An Atlantic puffin was rescued from the beach in Ponce Inlet, Florida
© Michael BrothersAn Atlantic puffin was rescued from the beach in Ponce Inlet, Florida and treated at the Volusia County Marine Science Center's Mary Keller Seabird Rehabilitation Sanctuary, but did not survive its emaciated condition.
Atlantic puffins arrive on beaches more than 1,000 miles from home

One question keeps surfacing this month, as reports of a certain quirky and beloved seabird keep popping up along Florida's east coast: A puffin?

The black and white seabirds with the bright orange beaks are almost unheard of anywhere in the Southeast, but at least four puffins have been seen along Florida's east coast beaches since Feb. 8, shocking bird rescuers and others.

Bird watchers know one of the easiest places to see an Atlantic puffin is to head for the islands off the coast of Maine, but something odd has happened this winter.

A flurry of seabirds usually seen most often off the Northeastern coast - including puffins, razorbills and dovekies - have surprised birdwatchers along the Southeastern coast from the Carolinas to Florida. Experts say the birds' wayward path could possibly be linked to offshore storms or winds that stirred up colder water near the coast.

Before February, only five Atlantic puffin sightings had ever been reported in Florida, all weakened birds found stranded on beaches, said Andrew Kratter, collections manager of birds at the Florida Museum of Natural History.

Since Feb. 8, four puffins have been seen along the coast south of Daytona Beach. Two of those birds, also found stranded on the beach have died, too emaciated to recover.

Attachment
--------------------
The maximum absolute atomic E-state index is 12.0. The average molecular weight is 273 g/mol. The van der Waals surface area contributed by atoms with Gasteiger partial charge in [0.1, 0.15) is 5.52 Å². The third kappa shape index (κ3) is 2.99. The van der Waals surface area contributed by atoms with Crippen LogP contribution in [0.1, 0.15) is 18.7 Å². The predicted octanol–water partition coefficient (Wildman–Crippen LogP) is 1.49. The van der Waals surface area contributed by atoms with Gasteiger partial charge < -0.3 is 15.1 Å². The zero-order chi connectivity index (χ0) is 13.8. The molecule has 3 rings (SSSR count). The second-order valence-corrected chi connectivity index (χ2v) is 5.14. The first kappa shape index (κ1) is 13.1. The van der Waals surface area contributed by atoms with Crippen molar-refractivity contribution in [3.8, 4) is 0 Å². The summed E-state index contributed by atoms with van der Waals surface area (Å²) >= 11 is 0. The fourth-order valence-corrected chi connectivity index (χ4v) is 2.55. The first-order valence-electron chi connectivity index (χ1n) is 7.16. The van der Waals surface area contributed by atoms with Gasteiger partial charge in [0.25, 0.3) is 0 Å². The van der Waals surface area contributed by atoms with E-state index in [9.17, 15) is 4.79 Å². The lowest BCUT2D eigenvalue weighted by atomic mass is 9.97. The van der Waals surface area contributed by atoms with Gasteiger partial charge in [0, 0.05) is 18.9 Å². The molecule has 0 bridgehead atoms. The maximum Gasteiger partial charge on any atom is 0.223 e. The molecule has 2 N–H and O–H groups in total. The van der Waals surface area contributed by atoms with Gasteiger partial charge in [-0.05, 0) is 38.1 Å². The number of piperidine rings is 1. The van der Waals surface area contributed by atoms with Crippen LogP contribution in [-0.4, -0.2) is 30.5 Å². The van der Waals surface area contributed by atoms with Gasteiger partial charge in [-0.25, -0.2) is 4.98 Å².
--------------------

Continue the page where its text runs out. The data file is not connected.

The sighting of even one puffin "really is amazing," said Michael Brothers, a member of the Florida Ornithological Society's records committee and a retired manager of a sea turtle and bird rehabilitation facility in Florida. "The fact that there are four reports now is really extraordinary."

Two puffins treated at Florida rehab centers

When the phone rang on Feb. 8 at the Pelican Harbor Seabird Station in Miami, the staff was shocked to learn Miami Beach Fire Rescue was delivering a puffin that two lifeguards found on South Beach. A puffin? In Miami Beach?

Rehabilitation manager Yaritza Acosta was incredulous when she heard they were getting a puffin.

"I was initially like no, they must have misidentified it. It can't be possible," she said. "But then my intake manager showed me the picture and I said nope, that's a puffin."

When she went to work the morning after the bird was delivered, she picked the puffin up out of the box to carefully stretch its wings looking for anything obviously wrong, thinking she couldn't believe she was actually holding a puffin.

The bird, emaciated and weak, was unable to recover.

About 2,000 animals a year are treated at the non-profit rehabilitation center, said communications director Hannah McDougall. But this was the first puffin in the station's 44-year history.

"I think everyone was kind of in shock and disbelief," McDougall said. Though excited to see such a "rare and beautiful bird," the staff and volunteers also wondered how it ended up so far south.